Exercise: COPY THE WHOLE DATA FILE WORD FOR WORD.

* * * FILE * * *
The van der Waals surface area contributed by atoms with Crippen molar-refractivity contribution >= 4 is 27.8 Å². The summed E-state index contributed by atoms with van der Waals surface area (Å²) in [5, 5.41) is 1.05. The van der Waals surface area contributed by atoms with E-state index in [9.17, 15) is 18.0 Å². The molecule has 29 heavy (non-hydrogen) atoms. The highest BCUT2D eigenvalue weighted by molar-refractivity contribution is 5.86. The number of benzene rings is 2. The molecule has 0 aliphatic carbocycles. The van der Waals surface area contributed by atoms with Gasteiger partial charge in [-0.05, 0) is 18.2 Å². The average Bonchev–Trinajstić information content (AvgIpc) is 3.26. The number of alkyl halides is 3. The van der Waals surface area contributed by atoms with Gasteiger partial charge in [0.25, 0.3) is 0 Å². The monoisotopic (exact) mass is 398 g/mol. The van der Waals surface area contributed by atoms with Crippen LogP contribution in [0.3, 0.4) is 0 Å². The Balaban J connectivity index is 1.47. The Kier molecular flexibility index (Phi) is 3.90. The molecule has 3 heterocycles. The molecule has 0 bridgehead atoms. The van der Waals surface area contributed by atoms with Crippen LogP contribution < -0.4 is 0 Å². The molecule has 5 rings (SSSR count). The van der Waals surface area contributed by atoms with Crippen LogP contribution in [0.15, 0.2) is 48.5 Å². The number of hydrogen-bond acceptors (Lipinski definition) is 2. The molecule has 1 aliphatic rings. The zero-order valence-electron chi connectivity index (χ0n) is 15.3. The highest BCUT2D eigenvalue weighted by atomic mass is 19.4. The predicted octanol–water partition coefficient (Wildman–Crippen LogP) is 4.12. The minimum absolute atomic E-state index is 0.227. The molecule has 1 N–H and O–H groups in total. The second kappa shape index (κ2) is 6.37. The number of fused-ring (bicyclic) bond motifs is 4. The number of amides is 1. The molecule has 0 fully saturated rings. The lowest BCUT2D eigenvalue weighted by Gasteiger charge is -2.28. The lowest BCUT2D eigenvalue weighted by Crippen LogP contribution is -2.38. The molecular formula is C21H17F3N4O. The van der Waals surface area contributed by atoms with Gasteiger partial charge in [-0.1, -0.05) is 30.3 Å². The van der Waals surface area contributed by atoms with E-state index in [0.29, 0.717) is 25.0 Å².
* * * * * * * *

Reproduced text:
The van der Waals surface area contributed by atoms with Crippen molar-refractivity contribution >= 4 is 27.8 Å². The summed E-state index contributed by atoms with van der Waals surface area (Å²) in [5, 5.41) is 1.05. The van der Waals surface area contributed by atoms with E-state index in [9.17, 15) is 18.0 Å². The molecule has 29 heavy (non-hydrogen) atoms. The highest BCUT2D eigenvalue weighted by molar-refractivity contribution is 5.86. The number of benzene rings is 2. The molecule has 0 aliphatic carbocycles. The van der Waals surface area contributed by atoms with Gasteiger partial charge in [-0.05, 0) is 18.2 Å². The average Bonchev–Trinajstić information content (AvgIpc) is 3.26. The number of alkyl halides is 3. The van der Waals surface area contributed by atoms with Gasteiger partial charge in [0.25, 0.3) is 0 Å². The monoisotopic (exact) mass is 398 g/mol. The van der Waals surface area contributed by atoms with Crippen LogP contribution in [0.3, 0.4) is 0 Å². The Balaban J connectivity index is 1.47. The Kier molecular flexibility index (Phi) is 3.90. The molecule has 3 heterocycles. The molecule has 0 bridgehead atoms. The van der Waals surface area contributed by atoms with Crippen LogP contribution < -0.4 is 0 Å². The molecule has 5 rings (SSSR count). The van der Waals surface area contributed by atoms with Crippen LogP contribution in [0.15, 0.2) is 48.5 Å². The number of hydrogen-bond acceptors (Lipinski definition) is 2. The molecule has 1 aliphatic rings. The zero-order valence-electron chi connectivity index (χ0n) is 15.3. The highest BCUT2D eigenvalue weighted by atomic mass is 19.4. The predicted octanol–water partition coefficient (Wildman–Crippen LogP) is 4.12. The minimum absolute atomic E-state index is 0.227. The molecule has 1 N–H and O–H groups in total. The second kappa shape index (κ2) is 6.37. The number of fused-ring (bicyclic) bond motifs is 4. The number of amides is 1. The molecule has 0 fully saturated rings. The lowest BCUT2D eigenvalue weighted by Gasteiger charge is -2.28. The lowest BCUT2D eigenvalue weighted by Crippen LogP contribution is -2.38. The molecular formula is C21H17F3N4O. The van der Waals surface area contributed by atoms with Gasteiger partial charge in [-0.1, -0.05) is 30.3 Å². The van der Waals surface area contributed by atoms with E-state index in [0.29, 0.717) is 25.0 Å².